Disaster-Prone Areas Continue To Rise
The US property market is full of surprises. Common sense dictates that people should avoid disaster-prone regions. Hurricane Harvey, Hurricane Irma, and the California wildfires are some of the disasters we have witnessed recently.
The death and destruction are still vivid in our memories, but the property market seems to ignore all that. It begs the question, what exactly do Americans see in these low-lying counties?
Out of over 70 million homes, 48 percent are located in high to very high-risk areas. According to recent studies, the hottest property market segment lies in these disaster-prone regions.
For first time buyers it depends on the ability to read the situation correctly. While holistic and industry-wide researches give clues to the overall picture, sometimes they miss important cues.
The research showed that investors who bought in the high-risk market stood to rake in 55 percent gains on properties purchased in 2012. That is a healthy return on investment in just five years. It trumps any other asset class in America.
During the same time, the country has witnessed a cycle of billion-dollar disasters ranging between 8 to 15 billion dollars per year, consistently, over our study of the past 7 years. What exactly is making the West Coast and the Gulf Coast a popular destination for Americans and foreign investors? Is the trend misleading?
They Are The Economic Hubs
Economic activities play a huge role in property prices. Availability of jobs and potential for entrepreneurship play a critical role. A keen eye on the disaster-prone areas tells of a region buzzing with economic activities and a dynamic population.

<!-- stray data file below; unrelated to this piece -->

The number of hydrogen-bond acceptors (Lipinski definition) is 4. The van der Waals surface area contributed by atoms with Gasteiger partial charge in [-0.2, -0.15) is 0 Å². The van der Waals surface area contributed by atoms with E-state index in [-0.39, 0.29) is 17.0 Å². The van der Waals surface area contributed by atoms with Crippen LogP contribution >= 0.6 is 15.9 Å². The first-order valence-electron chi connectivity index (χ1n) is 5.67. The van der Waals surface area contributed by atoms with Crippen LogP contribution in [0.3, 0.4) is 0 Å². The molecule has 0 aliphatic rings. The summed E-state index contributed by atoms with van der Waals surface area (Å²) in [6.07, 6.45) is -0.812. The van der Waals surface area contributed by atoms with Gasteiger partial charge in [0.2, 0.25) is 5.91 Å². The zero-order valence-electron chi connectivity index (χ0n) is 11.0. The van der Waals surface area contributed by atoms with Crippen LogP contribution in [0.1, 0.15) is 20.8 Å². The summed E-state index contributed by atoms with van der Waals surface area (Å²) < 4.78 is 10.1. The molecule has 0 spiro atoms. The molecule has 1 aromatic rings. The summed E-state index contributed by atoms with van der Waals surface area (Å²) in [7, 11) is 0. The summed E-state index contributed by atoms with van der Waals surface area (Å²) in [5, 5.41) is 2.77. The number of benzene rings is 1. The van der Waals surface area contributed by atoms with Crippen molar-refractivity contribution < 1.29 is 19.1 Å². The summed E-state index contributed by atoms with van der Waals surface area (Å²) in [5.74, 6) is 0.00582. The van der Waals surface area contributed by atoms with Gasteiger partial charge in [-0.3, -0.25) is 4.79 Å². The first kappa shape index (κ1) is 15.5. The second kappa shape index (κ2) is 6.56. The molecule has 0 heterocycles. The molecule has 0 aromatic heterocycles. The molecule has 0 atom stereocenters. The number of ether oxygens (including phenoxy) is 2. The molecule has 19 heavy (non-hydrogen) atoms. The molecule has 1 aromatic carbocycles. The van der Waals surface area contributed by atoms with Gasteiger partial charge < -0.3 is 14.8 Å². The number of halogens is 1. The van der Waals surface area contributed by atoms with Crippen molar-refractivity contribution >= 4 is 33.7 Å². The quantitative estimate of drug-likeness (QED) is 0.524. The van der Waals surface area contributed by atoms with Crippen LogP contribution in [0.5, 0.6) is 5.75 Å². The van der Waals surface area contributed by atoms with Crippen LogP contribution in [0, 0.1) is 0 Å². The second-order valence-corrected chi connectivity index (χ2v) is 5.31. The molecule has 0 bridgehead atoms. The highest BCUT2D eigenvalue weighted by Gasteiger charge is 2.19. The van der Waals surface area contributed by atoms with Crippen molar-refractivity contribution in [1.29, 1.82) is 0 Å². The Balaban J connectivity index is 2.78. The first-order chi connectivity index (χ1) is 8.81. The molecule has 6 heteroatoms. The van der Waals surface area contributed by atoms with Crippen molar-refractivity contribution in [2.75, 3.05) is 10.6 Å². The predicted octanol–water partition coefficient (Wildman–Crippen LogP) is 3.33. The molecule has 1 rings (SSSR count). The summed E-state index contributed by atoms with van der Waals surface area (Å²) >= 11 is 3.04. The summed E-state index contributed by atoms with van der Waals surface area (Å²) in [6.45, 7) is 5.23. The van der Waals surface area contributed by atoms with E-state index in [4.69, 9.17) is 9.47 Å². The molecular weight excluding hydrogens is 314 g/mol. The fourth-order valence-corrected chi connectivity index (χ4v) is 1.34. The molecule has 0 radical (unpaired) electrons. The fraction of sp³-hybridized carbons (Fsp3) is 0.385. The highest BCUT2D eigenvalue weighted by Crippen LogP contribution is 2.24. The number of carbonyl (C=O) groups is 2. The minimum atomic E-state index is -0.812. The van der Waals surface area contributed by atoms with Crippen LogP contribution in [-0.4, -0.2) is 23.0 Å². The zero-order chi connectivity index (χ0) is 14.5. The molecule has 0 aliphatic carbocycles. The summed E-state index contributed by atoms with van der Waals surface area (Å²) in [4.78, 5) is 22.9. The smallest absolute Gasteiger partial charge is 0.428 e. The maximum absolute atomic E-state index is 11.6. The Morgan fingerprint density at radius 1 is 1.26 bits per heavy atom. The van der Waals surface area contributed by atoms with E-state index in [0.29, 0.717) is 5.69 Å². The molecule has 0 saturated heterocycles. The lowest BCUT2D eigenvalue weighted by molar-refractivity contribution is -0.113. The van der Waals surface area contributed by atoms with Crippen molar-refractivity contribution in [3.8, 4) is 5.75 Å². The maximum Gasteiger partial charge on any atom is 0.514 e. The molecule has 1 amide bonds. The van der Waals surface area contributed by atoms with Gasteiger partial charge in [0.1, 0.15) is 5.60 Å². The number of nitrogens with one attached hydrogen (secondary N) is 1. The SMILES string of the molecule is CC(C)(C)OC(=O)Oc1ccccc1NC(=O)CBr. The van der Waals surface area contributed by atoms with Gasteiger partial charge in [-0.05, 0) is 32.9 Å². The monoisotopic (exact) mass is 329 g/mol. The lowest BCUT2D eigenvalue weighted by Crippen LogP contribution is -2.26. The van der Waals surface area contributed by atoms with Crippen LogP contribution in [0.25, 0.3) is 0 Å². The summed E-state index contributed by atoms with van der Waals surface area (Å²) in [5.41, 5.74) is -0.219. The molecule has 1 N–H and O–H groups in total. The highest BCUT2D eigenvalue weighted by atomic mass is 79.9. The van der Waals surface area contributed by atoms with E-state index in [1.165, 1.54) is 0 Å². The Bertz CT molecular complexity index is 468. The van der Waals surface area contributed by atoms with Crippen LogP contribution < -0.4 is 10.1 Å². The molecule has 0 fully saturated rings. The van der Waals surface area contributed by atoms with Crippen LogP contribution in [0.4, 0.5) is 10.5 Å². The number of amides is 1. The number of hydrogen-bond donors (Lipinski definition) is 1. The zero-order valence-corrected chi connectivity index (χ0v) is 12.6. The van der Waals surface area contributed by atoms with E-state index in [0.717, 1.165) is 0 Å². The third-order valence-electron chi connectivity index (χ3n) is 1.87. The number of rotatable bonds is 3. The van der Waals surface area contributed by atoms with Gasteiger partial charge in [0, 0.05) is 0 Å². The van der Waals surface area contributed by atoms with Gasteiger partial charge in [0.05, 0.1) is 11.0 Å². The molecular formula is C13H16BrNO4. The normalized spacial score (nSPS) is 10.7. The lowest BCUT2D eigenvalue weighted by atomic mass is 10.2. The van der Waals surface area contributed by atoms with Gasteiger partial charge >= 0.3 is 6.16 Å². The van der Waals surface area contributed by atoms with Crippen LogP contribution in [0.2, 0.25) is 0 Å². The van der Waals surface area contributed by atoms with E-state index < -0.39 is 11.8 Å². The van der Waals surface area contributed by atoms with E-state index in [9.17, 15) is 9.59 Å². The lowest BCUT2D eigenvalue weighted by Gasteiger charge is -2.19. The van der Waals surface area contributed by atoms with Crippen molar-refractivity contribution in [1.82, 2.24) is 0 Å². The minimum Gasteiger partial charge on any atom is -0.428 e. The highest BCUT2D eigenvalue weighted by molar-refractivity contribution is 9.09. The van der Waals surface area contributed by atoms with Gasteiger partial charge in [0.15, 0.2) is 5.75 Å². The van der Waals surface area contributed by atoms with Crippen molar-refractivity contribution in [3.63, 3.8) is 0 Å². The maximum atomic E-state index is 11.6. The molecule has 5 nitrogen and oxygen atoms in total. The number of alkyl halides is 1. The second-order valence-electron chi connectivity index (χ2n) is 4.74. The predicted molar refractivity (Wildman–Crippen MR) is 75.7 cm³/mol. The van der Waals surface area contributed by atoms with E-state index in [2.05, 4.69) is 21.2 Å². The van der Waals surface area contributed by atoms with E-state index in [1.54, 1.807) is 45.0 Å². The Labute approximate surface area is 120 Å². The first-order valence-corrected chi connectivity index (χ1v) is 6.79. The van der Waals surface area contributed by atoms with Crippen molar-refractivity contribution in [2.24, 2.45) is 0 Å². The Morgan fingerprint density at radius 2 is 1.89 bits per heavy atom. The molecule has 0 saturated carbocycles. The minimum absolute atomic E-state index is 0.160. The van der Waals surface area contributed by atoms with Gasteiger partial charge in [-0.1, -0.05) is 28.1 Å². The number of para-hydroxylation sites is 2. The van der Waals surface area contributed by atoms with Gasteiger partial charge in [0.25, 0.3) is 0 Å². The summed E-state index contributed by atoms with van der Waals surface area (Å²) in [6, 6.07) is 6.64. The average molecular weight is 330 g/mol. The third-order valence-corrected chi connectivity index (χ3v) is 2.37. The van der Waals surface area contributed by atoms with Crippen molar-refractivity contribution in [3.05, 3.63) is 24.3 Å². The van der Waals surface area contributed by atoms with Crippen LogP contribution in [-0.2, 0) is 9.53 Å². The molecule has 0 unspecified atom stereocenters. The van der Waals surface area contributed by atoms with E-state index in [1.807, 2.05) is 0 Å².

With jobs comes the need to settle. The West Coast attracts young technocrats and a vibrant community of millennial’s. Their appetite for rentals is putting pressure on existing units as demand far outweighs supply. Investors see this as an excellent opportunity to put their money.
Immediately after disasters, there is a shortage of available units in the market. Before restoration is complete and the insurance companies pay out, the crunch is high, which brings forth higher prices.
Reasonably Priced Property
The average price of a home in very high-risk areas is $325, 000, which is modest if you consider some of the benefits that come with these homes. They include warmer weather, ocean or a mountain view, proximity to commercial districts, among many others.
The risk plays a role in the pricing to keep the cost modest. In the same market segment, it might interest a discerning investor that not all classes of property appreciate highly. In areas considered safer, the market segment is very fluid. Some studies show homes over $500,000 do better than those below the mark do.
Insurance Is Working
Investors are buoyed by the existing insurance plans that cover most of the major cities. Despite the heavy losses incurred by insurers in the recent past, none of the insurers seems to be interested in opting out of the coastal and more vulnerable areas. They have increased the premiums significantly, but they are still very much into the market.
Residential Investors See A Liquidity Opportunity
Growth in rental income occasioned by increased demand for rental units is the key driver here. However, rental income is subject to maintenance costs, service disruption, occupancy, and taxes.
The presence of many emerging businesses in these regions is a factor. Growth in the office apartment blocks is healthy thanks largely to the ecosystem created by the business community.
Homes near affected regions have the highest market spike in rental revenues and prices. The perception that they are safe gives them a market boost. Safety-conscious buyers such as seniors are willing to pay a premium for those properties.
It seems that people are not ready to abandon their jobs and source of livelihoods because of disasters. With the insurance working, the regions will continue to attract investors. So go ahead, live life on the edge… literally.